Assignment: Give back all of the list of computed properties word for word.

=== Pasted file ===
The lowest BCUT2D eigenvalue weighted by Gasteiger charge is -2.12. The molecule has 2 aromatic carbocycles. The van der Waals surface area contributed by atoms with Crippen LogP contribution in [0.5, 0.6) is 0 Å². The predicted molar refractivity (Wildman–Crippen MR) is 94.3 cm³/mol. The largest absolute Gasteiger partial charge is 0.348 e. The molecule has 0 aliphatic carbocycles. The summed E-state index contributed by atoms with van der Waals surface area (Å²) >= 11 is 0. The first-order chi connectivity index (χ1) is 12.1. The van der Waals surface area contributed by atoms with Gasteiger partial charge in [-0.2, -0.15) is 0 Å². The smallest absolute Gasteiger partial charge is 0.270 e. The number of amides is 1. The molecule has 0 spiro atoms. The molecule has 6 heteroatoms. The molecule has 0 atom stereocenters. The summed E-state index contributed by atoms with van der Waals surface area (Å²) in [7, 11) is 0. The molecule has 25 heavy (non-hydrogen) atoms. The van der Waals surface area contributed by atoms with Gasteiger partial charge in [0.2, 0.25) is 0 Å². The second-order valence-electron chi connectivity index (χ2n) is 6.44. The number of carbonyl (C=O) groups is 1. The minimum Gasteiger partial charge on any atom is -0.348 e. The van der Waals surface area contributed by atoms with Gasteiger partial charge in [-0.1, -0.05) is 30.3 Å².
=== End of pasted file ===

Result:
The lowest BCUT2D eigenvalue weighted by Gasteiger charge is -2.12. The molecule has 2 aromatic carbocycles. The van der Waals surface area contributed by atoms with Crippen LogP contribution in [0.5, 0.6) is 0 Å². The predicted molar refractivity (Wildman–Crippen MR) is 94.3 cm³/mol. The largest absolute Gasteiger partial charge is 0.348 e. The molecule has 0 aliphatic carbocycles. The summed E-state index contributed by atoms with van der Waals surface area (Å²) >= 11 is 0. The first-order chi connectivity index (χ1) is 12.1. The van der Waals surface area contributed by atoms with Gasteiger partial charge in [-0.2, -0.15) is 0 Å². The smallest absolute Gasteiger partial charge is 0.270 e. The number of amides is 1. The molecule has 0 spiro atoms. The molecule has 6 heteroatoms. The molecule has 0 atom stereocenters. The summed E-state index contributed by atoms with van der Waals surface area (Å²) in [7, 11) is 0. The molecule has 25 heavy (non-hydrogen) atoms. The van der Waals surface area contributed by atoms with Gasteiger partial charge in [0.2, 0.25) is 0 Å². The second-order valence-electron chi connectivity index (χ2n) is 6.44. The number of carbonyl (C=O) groups is 1. The minimum Gasteiger partial charge on any atom is -0.348 e. The van der Waals surface area contributed by atoms with Gasteiger partial charge in [-0.1, -0.05) is 30.3 Å².